Whether you just moved out of the house and are finally on your own, or you want to better understand how to do your laundry, you came to the right place.
Laundry can be confusing, each machine varies in setting complexity depending on the quality of the machine, articles of clothing all have a different set of instructions on them, and stains all require their own special treatments.
In this article, we will tackle the complexities of the machines themselves. By the end of this article, you should know the ins and outs of the laundry machines, and be fluent in the complex language of the various units.
Mastering the Washing Machine
Let’s start by describing the three functions that make up the washing machine: cycle length, cycle speed, and water temperature.
The cycle length (or timer) is how long the machine will wash your clothes. Opt for the shorter cycles for less soiled clothes such as your everyday wear, and longer cycles for heavily soiled garments. Choose the shortest cycle you need to get the job done; the less time your clothes are in the wash, the longer they’ll last.
The cycle speed is next. This is where some confusing laundry jargon is introduced. When selecting the laundry speed, your machine may use terms like “regular,” “permanent press” or “delicate” and this is where the laundry machine companies go wrong. What these terms generally translate to is “fast/fast,” “fast/slow,” or “slow/slow.”
This is referring to the speed at which the clothes are washed, when water and detergent come into the bin, and when clothes are spun out, which extrudes water from the clothes rinsing them out.
- The regular setting, which is really a “fast/fast” setting, is for more bulky and soiled garments, your heavier load.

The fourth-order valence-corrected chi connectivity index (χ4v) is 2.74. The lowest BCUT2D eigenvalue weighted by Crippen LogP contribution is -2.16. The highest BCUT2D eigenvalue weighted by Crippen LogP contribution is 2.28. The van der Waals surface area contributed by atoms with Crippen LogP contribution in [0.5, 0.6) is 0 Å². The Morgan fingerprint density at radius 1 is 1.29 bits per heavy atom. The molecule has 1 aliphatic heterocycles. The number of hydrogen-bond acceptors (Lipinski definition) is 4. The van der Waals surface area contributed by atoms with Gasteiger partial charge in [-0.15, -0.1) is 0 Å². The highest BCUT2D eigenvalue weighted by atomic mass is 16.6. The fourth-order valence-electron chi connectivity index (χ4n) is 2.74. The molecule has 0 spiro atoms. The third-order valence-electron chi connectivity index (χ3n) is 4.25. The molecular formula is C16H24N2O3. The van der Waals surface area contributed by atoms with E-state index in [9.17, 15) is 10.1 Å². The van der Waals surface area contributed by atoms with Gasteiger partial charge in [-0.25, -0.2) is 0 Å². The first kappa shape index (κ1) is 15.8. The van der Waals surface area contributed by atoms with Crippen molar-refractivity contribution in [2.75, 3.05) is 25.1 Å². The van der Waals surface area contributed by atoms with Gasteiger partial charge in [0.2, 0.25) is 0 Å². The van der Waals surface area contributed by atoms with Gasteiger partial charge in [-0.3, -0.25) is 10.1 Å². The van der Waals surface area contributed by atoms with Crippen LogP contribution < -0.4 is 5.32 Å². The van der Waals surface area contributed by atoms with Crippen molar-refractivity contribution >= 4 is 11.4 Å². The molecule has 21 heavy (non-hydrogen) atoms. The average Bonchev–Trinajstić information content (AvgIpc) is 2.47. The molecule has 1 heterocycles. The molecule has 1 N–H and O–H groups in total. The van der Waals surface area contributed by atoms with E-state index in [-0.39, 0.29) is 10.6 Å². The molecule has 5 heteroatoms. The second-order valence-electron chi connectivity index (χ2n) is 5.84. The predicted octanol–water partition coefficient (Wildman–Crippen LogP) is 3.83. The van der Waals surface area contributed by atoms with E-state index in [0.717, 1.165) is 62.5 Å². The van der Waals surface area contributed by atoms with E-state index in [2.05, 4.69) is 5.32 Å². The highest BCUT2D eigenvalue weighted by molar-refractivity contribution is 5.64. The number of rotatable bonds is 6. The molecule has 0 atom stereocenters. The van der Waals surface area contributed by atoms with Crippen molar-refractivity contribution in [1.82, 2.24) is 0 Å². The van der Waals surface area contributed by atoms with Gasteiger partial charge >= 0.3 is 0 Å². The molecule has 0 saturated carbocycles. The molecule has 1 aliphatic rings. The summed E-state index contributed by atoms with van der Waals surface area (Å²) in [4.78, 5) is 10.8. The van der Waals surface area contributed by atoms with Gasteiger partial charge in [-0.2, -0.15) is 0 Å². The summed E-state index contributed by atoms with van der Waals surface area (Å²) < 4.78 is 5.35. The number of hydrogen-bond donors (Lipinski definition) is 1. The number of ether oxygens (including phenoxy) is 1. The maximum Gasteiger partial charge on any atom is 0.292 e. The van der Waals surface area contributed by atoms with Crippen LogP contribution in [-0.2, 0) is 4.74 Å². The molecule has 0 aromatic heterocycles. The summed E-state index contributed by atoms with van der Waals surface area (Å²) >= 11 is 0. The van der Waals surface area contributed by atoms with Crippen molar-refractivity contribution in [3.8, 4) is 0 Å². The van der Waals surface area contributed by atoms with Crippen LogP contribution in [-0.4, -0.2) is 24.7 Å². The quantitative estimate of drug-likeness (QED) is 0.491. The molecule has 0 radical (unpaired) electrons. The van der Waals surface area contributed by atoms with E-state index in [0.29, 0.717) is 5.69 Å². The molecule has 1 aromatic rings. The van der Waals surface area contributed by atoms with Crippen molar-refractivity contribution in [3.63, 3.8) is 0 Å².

- Your regular everyday clothes that need a wash will be better on “permanent press” or “fast/slow.” Meaning your wash cycle is fast and the spin cycle is slow; a slow spin cycle is good for getting wrinkles out of your clothes.
- The delicate “slow/slow” cycle is meant for your more delicate garments; you decide what garments you want to be more careful with or may need a more gentle cleaning based on their fabric.
Water temperature is next. With advancements in laundry detergent and washing machines, virtually all your laundry can now be washed in cold water. Washing your laundry in cold water will save energy and money. It is also easier on the wear and tear of fabrics thus your clothing will look nicer longer. It can still be helpful to know the general rule of thumb: hot water for whites and heavily soiled items, cold water for darks. Hot water is tougher on clothes and may fade color but is a deeper clean. Cold water will keep dark colors from bleeding to other articles of clothing. When in doubt, the safer option is cold water.
Understanding Your Dryer Settings
The dryer is where your clothes can really be ruined. Over drying your clothes can cause fading, shrinking, and fraying of the fabric. Below we are going to break down common dryer machine terms to help you better understand how to properly dry your clothes.
Following the general pattern of poor laundry terms, regular is the highest heat setting. It is meant for heavy items like towels, not your regular, everyday clothes.
You guessed it, the medium-heat setting with a cool down period at the end. This is the setting to use for your everyday clothing.
This can also be labeled as “low-heat dry”. This setting is for your more delicate items, clothes prone to shrinking or that retain smells like cotton or wool, special fabric clothing, and yoga pants.
This term is fairly self-explanatory and can also be labeled as “no heat” or “air dry”. If you want to be really careful with some of your clothes and you think the delicate setting might not be delicate enough, you can choose tumble dry. At this point, we would suggest air drying your clothes.
Whether you’ve been doing laundry your whole life or just learning, most of the machine terms are confusing and don’t really mean what they say. Make sure you understand what settings are best for the specific load you’re doing and remember to not over dry your clothes. For further tips on cleaning certain fabrics and best stain removal techniques, see upcoming articles soon.
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